While supporters of church-state separation frequently consider groups such as the Christian Coalition and Family Research Council their principal adversaries, the Discovery Institute has quietly positioned itself as the most effective and politically savvy group pushing a religious agenda in America's public school science classes.
Founded in 1991 by former Reagan administration official Bruce Chapman, the Seattle-based Institute has an operating budget of over $2 million. "Intelligent design" creationism has become such a central feature of the organization's work that it created a separate division, the Center for the Renewal of Science and Culture, to devote all of its time to that cause.
The Institute enthusiastically endorses what law professor and ID champion Philip Johnson calls the "wedge" strategy. (See "Insidious Design," page 8.) The plan is straightforward: use intelligent design as a wedge to undermine evolution with scientific-sounding arguments and thereby advance a conservative religious-political agenda.
To promote the concept, the Institute works with 48 fellows, directors and advisors who are responsible for producing research, publishing texts and hosting conferences. The Institute team includes some of the biggest names in the ID movement. Johnson serves as an advisor, while Michael Behe, David Berlinski, William Dembski and Jonathan Wells are senior fellows. All of them have advanced degrees from respected universities, giving the group a level of credibility generally denied to fundamentalist creationists at the Institute for Creation Research and Answers in Genesis Ministry.
Legitimate scientists reject the validity of intelligent design concepts, however, and are unimpressed with Institute activists' credentials.
"They're trying to make it appear like they're scientists who just disagree with other scientists," said Lawrence Krauss, professor at Case Western Reserve University. "A number of them have scientific credentials, which helps, but in no sense are they proceeding as scientists."
Over the last decade, nearly every book used in the intelligent design movement has either been distributed by the Institute or was written directly by one of the group's scholars. Of Pandas And People, Icons Of Evolution and Darwin's Black Box are all staples on the Discovery bookshelf. Institute representatives are well aware of legal restrictions on religion in public schools, so they rarely use theological criticisms of evolution in their work. Behe, for example, is a Catholic with eight home-schooled children. When asked about creationism in a February interview on National Public Radio, he said it isn't his area of expertise.
"To tell you the truth, I'm not real knowledgeable about creationism," Behe said.
The strategy of making ID appear scientific, and not religious, is intentional. The Institute's Stephen Meyer co-authored an article in the Utah Law Review in 2000 critiquing the legal landscape. While Meyer noted that the Supreme Court prohibits traditional creationism from public schools because it is based on biblical literalism, he wrote that excluding intelligent design, with its "scientific" underpinnings, would be tantamount to "viewpoint discrimination."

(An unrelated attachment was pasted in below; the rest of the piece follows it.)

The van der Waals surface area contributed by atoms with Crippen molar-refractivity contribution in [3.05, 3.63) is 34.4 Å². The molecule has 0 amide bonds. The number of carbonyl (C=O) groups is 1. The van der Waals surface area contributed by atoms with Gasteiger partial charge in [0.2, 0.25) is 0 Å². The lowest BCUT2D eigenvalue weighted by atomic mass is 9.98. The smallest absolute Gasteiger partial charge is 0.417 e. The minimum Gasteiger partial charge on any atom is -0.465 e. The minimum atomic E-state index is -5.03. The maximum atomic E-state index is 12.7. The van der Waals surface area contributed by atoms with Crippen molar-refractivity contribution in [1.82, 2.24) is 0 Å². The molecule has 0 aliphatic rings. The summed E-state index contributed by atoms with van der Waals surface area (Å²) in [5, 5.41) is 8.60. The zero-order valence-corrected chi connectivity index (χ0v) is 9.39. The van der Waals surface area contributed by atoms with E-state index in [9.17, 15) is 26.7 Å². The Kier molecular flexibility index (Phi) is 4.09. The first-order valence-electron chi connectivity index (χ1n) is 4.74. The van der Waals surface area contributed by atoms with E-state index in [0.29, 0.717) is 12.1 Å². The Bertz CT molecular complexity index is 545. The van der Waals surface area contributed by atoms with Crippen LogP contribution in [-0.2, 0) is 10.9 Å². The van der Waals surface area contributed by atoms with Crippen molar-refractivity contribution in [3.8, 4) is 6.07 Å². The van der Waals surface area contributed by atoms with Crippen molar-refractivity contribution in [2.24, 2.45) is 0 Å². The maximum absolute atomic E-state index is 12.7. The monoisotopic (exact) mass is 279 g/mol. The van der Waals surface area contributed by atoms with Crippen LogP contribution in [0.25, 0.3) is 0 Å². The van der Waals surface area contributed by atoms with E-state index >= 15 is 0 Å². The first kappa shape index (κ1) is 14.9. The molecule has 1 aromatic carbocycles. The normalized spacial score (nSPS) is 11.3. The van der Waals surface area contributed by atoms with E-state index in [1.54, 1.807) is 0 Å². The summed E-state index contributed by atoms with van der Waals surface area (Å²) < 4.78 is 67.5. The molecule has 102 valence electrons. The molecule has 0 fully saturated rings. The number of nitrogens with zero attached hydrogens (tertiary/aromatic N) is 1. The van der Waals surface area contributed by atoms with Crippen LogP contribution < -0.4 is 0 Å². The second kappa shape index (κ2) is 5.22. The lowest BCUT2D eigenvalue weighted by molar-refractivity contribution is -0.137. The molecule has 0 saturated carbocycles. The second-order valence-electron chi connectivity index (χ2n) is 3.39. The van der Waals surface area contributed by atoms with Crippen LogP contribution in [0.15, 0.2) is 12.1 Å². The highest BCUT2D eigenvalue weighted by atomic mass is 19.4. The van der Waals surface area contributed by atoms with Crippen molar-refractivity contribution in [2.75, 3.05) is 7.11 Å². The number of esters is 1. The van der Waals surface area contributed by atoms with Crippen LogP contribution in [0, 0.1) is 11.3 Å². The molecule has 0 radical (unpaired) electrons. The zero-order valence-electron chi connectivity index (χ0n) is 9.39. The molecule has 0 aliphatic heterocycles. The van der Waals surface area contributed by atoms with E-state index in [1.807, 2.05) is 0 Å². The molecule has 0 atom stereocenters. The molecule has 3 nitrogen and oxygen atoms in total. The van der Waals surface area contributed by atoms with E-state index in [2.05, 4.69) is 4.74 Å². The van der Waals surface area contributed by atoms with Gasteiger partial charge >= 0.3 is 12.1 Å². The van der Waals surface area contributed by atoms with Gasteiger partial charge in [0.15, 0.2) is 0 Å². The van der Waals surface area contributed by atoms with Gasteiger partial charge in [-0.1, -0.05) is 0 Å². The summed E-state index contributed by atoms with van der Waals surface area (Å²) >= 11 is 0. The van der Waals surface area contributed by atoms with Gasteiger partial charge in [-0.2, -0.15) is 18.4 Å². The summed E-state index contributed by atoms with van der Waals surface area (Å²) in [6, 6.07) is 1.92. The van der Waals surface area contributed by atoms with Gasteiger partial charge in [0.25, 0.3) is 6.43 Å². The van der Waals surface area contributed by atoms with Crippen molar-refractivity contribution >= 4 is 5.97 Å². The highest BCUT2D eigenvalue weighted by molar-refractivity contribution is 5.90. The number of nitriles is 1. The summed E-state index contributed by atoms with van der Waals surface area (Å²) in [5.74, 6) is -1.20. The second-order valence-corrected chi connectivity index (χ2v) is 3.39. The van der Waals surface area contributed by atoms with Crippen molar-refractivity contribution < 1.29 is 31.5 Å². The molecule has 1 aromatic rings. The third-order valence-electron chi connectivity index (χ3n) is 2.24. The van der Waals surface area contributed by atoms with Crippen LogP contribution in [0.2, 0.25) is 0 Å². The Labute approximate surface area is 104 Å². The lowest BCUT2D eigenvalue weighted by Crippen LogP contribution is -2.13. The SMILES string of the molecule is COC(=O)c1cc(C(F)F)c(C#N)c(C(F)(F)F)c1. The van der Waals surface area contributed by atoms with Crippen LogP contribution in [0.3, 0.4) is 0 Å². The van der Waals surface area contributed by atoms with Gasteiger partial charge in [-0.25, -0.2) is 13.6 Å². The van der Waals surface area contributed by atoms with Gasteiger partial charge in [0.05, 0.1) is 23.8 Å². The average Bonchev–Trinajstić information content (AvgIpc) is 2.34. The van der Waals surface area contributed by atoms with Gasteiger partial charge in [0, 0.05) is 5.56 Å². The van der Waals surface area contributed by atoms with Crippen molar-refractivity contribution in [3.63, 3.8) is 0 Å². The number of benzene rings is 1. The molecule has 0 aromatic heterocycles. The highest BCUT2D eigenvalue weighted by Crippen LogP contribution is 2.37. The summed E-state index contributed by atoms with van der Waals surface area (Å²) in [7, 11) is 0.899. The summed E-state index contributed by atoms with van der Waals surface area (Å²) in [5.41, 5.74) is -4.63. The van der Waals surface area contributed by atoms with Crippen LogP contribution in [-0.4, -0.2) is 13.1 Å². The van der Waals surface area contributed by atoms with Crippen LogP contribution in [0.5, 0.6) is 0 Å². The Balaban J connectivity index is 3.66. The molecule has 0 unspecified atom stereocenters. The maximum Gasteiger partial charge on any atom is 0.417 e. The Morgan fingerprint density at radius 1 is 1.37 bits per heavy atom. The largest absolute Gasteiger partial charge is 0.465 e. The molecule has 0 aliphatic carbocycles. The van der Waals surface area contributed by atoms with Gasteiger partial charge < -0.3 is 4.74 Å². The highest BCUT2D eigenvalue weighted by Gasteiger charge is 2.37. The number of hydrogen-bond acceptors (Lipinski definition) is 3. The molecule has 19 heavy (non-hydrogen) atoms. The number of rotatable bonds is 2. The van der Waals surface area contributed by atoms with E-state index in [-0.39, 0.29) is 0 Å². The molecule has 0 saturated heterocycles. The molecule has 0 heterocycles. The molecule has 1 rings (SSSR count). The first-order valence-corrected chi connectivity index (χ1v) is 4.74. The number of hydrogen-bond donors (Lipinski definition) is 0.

In order for that scheme to work, ID advocates at the Discovery Institute try desperately to hide a religious agenda. Occasionally, however, one of the Institute's fellows will slip and speak his mind.
Two years ago, at a National Religious Broadcasters meeting, the Discovery Institute's Dembski framed the ID movement in the context of Christian apologetics, a theological defense of the authority of Christianity.
"The job of apologetics is to clear the ground, to clear obstacles that prevent people from coming to the knowledge of Christ," Dembski said. "And if there's anything that I think has blocked the growth of Christ [and] the free reign of the Spirit and people accepting the Scripture and Jesus Christ, it is the Darwinian naturalistic view.... It's important that we understand the world. God has created it; Jesus is incarnate in the world."
The Institute's religious agenda has won it the backing of wealthy financiers and foundations. For example, California multi-millionaire Howard F. Ahmanson Jr., has singled out the Discovery Institute for big contributions. (Ahmanson is aligned with Christian Reconstructionism, an extreme faction of the Religious Right that seeks to replace democracy with a fundamentalist theocracy.)
The Institute also has friends on Capitol Hill. In May 2000 the Institute held a briefing in the Rayburn House Office Building that attracted members of Congress and their staffs. Sen. Sam Brownback (R-Kan.) spoke at the event.
Though the Discovery Institute describes itself as a think tank "specializing in national and international affairs," the group's real purpose is to undercut church-state separation and turn public schools into religious indoctrination centers. That's unlikely to change anytime soon.
As Institute President Bruce Chapman told The Washington Times, "[Intelligent design is] our number one project."